Environmental, social and governance considerations play an increasingly important role in M&A transactions. In any given deal, however, it can be challenging to qualitatively and quantitatively assess relevant ESG factors, perform appropriate levels of ESG due diligence and plan for appropriate remedial steps or capture ESG opportunities post-closing. M&A acquirers should seek experienced guidance on these considerations to enhance value, mitigate risks and better incorporate financial and non-financial measures into their deal evaluations.
KPMG’s 2023 ESG Due Diligence Survey underscores a growing trend in M&A deals: ESG considerations provide value creation and differentiation for potential target companies and acquirers should incorporate these considerations into their M&A due diligence. According to the survey, nearly 62 percent of U.S. investors attach a premium to targets with an ESG profile that complements their ESG goals.
Acquiring leading ESG performers can be a primary deal driver and accretive to the pro forma combined company, enabling acquirers to accelerate innovation, enter new markets or diversify business lines. For example, in July 2023, ExxonMobil announced a definitive agreement to acquire Denbury Inc. for $4.9 billion, touting Denbury’s experience in carbon capture, utilization and storage and emphasizing that the acquisition would “further accelerate ExxonMobil’s Low Carbon Solutions business and create an even more compelling customer decarbonization proposition.”
By contrast, problematic ESG traits can derail deals. The KPMG survey found that 53 percent of U.S. investors reported that adverse material ESG findings during due diligence contributed to their abandonment of a potential deal. Notably, 74 percent of respondents reported that their M&A evaluation criteria include ESG considerations, but only 51 percent felt they possessed a proper understanding of ESG risks and opportunities in evaluating an acquisition target.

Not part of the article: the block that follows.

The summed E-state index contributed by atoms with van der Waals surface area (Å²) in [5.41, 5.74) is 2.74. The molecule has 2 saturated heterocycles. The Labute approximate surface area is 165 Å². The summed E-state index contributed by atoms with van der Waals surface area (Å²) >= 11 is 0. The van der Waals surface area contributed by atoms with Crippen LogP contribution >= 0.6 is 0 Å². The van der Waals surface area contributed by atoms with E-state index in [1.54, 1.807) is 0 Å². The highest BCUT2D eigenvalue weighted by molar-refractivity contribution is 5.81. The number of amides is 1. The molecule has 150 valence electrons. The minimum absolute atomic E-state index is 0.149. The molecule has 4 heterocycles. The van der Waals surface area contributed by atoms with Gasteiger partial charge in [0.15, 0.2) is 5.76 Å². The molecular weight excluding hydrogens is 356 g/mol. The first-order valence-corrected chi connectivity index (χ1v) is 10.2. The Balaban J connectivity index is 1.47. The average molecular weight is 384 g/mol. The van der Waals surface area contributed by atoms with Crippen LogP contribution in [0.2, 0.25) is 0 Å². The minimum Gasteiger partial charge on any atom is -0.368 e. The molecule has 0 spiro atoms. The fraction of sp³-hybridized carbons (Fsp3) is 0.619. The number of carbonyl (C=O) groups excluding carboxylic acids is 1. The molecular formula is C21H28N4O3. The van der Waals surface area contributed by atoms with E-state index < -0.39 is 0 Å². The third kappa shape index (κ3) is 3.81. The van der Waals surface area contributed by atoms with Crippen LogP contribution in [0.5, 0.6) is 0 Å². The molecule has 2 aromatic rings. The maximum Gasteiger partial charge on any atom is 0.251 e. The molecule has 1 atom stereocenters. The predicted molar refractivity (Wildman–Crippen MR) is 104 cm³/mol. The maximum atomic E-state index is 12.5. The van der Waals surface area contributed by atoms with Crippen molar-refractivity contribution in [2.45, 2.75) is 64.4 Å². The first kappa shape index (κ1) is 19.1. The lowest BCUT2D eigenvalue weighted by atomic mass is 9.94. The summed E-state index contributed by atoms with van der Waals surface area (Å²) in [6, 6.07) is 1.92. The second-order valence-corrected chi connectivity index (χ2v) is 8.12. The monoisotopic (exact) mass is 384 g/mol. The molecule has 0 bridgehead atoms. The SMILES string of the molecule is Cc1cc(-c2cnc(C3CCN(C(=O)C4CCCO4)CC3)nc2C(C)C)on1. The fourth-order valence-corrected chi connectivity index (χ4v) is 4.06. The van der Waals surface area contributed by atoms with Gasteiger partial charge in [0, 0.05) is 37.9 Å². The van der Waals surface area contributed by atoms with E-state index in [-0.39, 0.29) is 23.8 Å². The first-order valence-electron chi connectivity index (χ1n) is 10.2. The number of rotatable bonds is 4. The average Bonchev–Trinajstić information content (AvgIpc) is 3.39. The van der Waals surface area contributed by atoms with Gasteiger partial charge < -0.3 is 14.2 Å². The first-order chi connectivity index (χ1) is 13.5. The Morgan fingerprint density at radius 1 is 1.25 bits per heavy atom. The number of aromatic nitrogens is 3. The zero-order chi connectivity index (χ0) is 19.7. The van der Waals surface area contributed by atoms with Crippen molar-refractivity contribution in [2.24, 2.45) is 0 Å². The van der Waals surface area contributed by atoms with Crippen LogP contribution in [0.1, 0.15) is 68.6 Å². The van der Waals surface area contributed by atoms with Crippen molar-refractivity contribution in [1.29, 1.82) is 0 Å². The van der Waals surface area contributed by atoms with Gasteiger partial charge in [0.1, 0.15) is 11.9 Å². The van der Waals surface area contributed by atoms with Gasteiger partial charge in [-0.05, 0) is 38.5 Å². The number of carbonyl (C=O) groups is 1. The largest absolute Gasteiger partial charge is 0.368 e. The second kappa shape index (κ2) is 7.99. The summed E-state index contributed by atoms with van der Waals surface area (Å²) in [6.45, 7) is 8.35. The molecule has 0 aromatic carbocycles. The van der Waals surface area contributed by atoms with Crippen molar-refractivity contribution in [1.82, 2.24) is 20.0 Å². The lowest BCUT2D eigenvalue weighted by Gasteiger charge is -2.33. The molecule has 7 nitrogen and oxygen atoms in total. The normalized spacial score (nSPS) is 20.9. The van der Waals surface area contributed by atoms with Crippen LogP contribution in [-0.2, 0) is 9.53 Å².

From investors to employees, numerous key stakeholders expect ESG performance. Buying an “ESG halo” through M&A can often be faster, cheaper and more credible than building it organically. Pursuing ESG enhancements inorganically can therefore accelerate capabilities, but companies should have a comprehensive understanding of how ESG issues can affect each step of an M&A transaction:
(1) Identifying acquisition targets;
(2) Conducting due diligence and valuation;
(3) Financing the deal and obtaining representation and warranty insurance;
(4) Negotiating and closing; and
(5) Integrating the acquisition (or, for private equity acquisitions, establishing a strong standalone portfolio company), including preparing for and pricing in any necessary remediation steps post-closing.
In this article, we examine how acquiring companies should think about ESG at each step of the deal process.
1. Identifying Acquisition Targets
ESG considerations are never uniform, and one acquiring company may weight certain considerations very differently than another does. It therefore becomes important for each acquirer to evaluate each target with its own ESG goals and risk tolerance in mind. In many cases, a target can distinguish itself by excelling in specific ESG areas and communicating its efforts to the market.
Responding to Deloitte’s 2022 ESG in M&A Pulse Survey, 91 percent of corporate leaders said that their company had planned to acquire — or had acquired — assets to improve their company’s ESG profile, and 86 percent said that their company planned to divest or had divested from a company for the same reason. Among energy, resources and industrials companies, 90 percent reported acquiring targets or assets to gain exposure to commodities and capabilities needed for a global lower-carbon future, while 85 percent reported that they may divest assets whose products are more carbon-intensive than their desired portfolio mix.
Further, 89 percent of companies said that they are attempting to acquire brands and capabilities that are sustainable and ethical, have a lower environmental footprint and show positive social impact, while 51 percent said that their organization has decided not to proceed with a potential acquisition because of concerns about the target’s ESG performance. Similarly, in PWC’s 2023 Global Private Equity Responsible Investment Survey, 53 percent of respondents reported that their firm has opted against pursuing a potential deal because of ESG considerations.
2. Conducting Due Diligence and Valuation
ESG due diligence can shed light on issues that conventional due diligence analyses do not typically cover, such as reputational considerations, supply chain challenges, culture risks, workforce engagement and lifecycle assessments of products’ environmental impact.